Incubation Period

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incubation period

[‚iŋ·kyə′bā·shən ‚pir·ē·əd]
(medicine)
The period of time required for the development of symptoms of a disease after infection, or of altered reactivity after exposure to an allergen.
(vertebrate zoology)
The brooding period required to bring an egg to hatching.

Incubation Period

 

(or incubation), the time interval from the moment of infection to the appearance of the clinical symptoms of a disease.

For each infectious disease, the incubation period has a characteristic length, although the length may vary depending on the number of microbes that entered the body, their pathogenicity, the physical condition of the body itself (previous traumas and illnesses, malnutrition, vitamin deficiency), and the site of entry of the infection. Vaccination, seroprophylaxis, and chemotherapy prolong the incubation period.

Table 1. Length of incubation periods of some infectious diseases
 Length of incubation period (in days)
Most frequent “average”MinimumMaximum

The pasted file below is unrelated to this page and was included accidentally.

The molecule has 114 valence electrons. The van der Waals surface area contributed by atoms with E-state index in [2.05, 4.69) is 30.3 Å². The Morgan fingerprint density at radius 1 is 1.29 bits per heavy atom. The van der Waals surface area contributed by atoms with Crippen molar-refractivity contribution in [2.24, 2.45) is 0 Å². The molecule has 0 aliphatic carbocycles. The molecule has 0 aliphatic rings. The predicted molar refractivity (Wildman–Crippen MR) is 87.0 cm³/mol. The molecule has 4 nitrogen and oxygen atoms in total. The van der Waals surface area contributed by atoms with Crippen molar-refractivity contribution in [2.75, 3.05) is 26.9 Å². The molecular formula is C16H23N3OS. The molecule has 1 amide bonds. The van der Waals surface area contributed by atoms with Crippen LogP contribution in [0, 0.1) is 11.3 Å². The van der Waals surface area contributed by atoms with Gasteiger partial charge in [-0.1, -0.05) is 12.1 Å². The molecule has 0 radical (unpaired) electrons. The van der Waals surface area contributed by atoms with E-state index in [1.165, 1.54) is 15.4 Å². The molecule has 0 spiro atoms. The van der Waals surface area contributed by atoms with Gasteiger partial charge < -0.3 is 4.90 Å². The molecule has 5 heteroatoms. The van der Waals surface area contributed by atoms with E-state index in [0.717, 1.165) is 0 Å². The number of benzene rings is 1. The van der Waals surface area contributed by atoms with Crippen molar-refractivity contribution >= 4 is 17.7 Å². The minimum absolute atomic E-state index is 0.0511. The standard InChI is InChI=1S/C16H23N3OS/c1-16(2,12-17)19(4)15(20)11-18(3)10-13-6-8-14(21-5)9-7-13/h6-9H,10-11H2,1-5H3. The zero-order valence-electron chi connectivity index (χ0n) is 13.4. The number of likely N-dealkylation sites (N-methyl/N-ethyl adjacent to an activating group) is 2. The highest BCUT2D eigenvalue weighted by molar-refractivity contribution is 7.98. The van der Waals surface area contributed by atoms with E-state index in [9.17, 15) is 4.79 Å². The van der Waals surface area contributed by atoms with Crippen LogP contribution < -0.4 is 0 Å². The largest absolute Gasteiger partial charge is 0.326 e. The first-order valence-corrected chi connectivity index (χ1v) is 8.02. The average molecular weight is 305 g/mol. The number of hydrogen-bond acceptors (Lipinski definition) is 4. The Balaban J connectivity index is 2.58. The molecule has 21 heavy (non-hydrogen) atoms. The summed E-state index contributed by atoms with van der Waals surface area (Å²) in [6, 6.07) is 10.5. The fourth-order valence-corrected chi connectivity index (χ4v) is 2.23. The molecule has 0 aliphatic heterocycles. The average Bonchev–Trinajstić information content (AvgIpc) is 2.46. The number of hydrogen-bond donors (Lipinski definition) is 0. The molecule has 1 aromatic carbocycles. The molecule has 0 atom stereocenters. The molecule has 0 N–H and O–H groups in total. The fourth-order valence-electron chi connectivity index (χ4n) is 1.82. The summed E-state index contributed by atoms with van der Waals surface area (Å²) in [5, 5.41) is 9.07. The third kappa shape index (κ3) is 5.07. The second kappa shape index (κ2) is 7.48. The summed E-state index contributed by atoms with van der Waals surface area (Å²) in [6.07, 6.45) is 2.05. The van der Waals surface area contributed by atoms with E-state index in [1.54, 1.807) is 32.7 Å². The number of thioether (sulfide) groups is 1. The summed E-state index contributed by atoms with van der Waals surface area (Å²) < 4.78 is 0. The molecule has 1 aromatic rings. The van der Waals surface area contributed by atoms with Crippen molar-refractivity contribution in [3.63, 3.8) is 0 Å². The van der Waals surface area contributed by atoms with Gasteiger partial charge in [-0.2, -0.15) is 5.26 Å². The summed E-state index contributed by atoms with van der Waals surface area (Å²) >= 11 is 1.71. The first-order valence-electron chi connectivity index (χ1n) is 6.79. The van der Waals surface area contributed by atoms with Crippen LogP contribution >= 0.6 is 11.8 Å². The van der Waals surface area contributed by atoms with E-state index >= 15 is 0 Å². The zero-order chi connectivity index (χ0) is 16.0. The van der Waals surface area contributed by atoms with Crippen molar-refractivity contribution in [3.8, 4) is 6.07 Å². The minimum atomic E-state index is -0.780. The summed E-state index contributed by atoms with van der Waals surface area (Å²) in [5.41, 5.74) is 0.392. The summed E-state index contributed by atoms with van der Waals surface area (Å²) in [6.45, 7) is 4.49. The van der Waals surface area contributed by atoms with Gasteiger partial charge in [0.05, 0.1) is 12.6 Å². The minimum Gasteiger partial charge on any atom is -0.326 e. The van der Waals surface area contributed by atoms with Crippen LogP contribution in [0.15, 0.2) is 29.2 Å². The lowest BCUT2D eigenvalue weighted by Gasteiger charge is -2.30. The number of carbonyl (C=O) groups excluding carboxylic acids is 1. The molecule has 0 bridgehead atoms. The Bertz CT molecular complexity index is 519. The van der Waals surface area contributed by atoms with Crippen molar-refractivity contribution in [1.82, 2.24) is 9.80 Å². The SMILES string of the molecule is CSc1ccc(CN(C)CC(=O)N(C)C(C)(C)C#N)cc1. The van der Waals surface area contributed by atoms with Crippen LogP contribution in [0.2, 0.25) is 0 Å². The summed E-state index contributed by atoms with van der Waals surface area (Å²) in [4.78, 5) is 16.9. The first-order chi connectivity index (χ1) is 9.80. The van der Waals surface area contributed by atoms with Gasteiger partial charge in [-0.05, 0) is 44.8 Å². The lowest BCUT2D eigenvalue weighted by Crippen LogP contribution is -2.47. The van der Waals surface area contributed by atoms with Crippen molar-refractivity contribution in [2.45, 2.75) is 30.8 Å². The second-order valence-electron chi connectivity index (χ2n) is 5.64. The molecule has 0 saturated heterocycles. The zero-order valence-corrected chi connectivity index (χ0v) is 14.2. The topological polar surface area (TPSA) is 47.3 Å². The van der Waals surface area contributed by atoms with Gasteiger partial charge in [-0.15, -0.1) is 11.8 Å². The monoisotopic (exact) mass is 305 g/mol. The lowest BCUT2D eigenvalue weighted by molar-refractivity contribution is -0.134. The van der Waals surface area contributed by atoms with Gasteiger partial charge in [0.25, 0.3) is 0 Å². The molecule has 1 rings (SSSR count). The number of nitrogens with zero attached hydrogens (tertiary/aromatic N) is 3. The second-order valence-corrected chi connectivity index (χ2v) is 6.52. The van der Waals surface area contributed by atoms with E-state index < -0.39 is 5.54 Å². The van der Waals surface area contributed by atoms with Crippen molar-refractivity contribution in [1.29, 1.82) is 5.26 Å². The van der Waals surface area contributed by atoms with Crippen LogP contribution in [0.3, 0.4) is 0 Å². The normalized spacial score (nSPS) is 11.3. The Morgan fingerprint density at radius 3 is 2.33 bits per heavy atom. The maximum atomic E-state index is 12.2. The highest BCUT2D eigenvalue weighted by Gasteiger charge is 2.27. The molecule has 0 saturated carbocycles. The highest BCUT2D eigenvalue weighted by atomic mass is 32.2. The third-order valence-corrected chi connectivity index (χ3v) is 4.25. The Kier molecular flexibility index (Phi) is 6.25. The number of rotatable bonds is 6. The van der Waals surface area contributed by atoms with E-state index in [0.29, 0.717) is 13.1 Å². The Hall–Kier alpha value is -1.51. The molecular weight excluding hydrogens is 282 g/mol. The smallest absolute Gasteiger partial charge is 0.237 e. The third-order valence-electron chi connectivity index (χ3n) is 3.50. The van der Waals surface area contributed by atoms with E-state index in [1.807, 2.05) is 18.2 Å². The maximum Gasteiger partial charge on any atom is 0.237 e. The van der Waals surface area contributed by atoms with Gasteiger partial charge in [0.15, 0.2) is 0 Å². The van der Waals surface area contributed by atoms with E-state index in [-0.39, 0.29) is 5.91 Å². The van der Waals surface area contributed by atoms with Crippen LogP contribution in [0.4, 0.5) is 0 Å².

Rabies . . . . . . .40123-6 months (rarely up to 1 year)
Botulism . . . . . .12-24 hours1-2 hours1 (rarely more)
Brucellosis . . . . .14720-30
Typhoid fever . . .143–421
Chicken pox . . . .11–141021
Influenza . . . . . .2a few hours3
Dysentery . . . . .32 hours7
Diphtheria . . . . .527–10
Whooping cough .7–9214–15
Measles . . . . . .8–10717 and 21 (with injection of serum)
Malaria . . . . . . .10–15631 (in tertian malaria, sometimes 7–11 months)
Epidemic parotitis (mumps) . . . . . .11921
Poliomyelitis . . . . .7–14335
Scarlet fever . . .3–6a few hours7–12
Tetanus . . . . . . .7–14140 (sometimes upon removal of splinters, a few years)
Typhus . . . . . . .12–14620
Tularemia . . . . . . .8121
Epidemic cerebrospinal meningitis2–3a few hours7
Foot-and-mouth disease . . . . .426

In some infectious diseases (such as measles and diphtheria) causative agents are discharged into the environment during the incubation period; this leads to the infection of other persons. The length of the incubation period is important in discovering the source of infection and sometimes also for establishing a diagnosis.

IA. O. OL’SHANSKIT

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